Bikes are packed away, wheels are hung up and the buzz and organised chaos of the competitive professional cycling calendar finishes for another year in the month of October.
While behind the scenes within teams there is plenty of work ongoing for the following season, this is the period of the year where the riders get to experience the infamous “off-season”, after which they slowly begin their return to training.
In combination with the newly published rider diary, where we heard of multiple fun holidays, sun-chasing and plenty of activities, we also wanted to find out from our experts what the next steps are after the fun and sun. Therefore, we caught up with Trainer Coordinator Steve Benton who shared his knowledge and insight into what exactly goes on around off-season planning and how the riders return to training.
When is off-season?
Ironically given its name of “season”, there is no concrete and set time period where all riders in the peloton stop racing and training, before picking it back up again. As Steve explains, there are a few main factors which decide on this time.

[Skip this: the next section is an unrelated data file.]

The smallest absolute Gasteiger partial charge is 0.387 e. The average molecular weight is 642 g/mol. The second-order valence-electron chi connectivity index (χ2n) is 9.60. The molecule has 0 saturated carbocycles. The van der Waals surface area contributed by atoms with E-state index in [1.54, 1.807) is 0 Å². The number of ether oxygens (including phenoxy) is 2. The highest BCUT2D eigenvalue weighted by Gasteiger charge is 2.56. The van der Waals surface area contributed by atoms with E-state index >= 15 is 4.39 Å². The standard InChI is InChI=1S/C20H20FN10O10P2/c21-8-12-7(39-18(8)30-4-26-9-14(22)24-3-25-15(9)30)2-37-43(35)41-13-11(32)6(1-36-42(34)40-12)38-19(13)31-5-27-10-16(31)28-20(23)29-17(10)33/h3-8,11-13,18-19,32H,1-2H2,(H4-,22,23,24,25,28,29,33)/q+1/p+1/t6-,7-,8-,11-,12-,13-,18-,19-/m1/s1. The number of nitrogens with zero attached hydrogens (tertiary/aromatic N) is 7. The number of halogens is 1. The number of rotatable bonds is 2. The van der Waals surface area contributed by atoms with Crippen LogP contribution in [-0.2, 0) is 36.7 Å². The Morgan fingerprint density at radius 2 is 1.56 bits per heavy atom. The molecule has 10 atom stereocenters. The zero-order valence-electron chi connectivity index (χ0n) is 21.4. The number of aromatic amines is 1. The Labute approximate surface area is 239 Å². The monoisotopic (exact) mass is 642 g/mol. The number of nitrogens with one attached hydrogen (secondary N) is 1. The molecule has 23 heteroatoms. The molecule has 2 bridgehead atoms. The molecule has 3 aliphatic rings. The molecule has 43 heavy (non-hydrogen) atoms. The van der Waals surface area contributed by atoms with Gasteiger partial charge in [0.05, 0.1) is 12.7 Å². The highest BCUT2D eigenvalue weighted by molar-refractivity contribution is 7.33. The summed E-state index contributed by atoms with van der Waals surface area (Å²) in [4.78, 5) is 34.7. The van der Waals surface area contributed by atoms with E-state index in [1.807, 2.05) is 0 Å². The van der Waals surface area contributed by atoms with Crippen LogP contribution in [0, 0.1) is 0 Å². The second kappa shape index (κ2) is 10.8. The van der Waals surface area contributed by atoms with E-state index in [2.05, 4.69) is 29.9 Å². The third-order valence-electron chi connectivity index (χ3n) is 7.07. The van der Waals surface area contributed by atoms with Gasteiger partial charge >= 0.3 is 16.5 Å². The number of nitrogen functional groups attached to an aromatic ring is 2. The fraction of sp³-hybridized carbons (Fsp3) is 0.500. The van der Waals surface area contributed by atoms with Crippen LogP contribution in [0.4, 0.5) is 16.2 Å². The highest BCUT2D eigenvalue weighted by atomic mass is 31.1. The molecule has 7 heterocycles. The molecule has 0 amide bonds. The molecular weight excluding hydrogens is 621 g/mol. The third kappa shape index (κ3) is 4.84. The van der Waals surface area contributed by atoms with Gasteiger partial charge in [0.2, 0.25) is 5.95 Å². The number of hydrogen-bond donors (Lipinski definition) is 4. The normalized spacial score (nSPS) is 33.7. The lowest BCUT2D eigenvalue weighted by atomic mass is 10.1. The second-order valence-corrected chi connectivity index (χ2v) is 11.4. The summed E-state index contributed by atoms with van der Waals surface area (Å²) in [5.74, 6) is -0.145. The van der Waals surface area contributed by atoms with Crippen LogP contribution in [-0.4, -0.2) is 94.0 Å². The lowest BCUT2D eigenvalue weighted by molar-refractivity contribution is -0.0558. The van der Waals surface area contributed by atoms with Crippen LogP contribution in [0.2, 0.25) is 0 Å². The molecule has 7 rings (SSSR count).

“The first thing we consider and look at is the last race of the rider, and when that is. Obviously, it differs not only between our three programs (Men, Women and Development), but also within the programs itself. For example, this year we had riders who raced in Lombardia as their last race while others continued their campaign into China.”
Alongside the ending period of their previous season, the start point of their next campaign also is a factor too.
“If a rider starts their season at the Australian races, then we tend to, where possible, accelerate that training. We will be on a slightly faster build-up with those riders to allow them to be ready to travel to Australia but also to be in the right condition to be competitive there.”
Likewise, if a rider starts their next campaign a little bit later, they might even continue training for a week or so after their last race to then be able to take their off-season and build-up after from there.
So to sum-up, off-season comes at a variety of times and is dependent on when racing has stopped and when it is planned to start again for a rider. Now that is out of the way, let’s dive into what actually is off-season!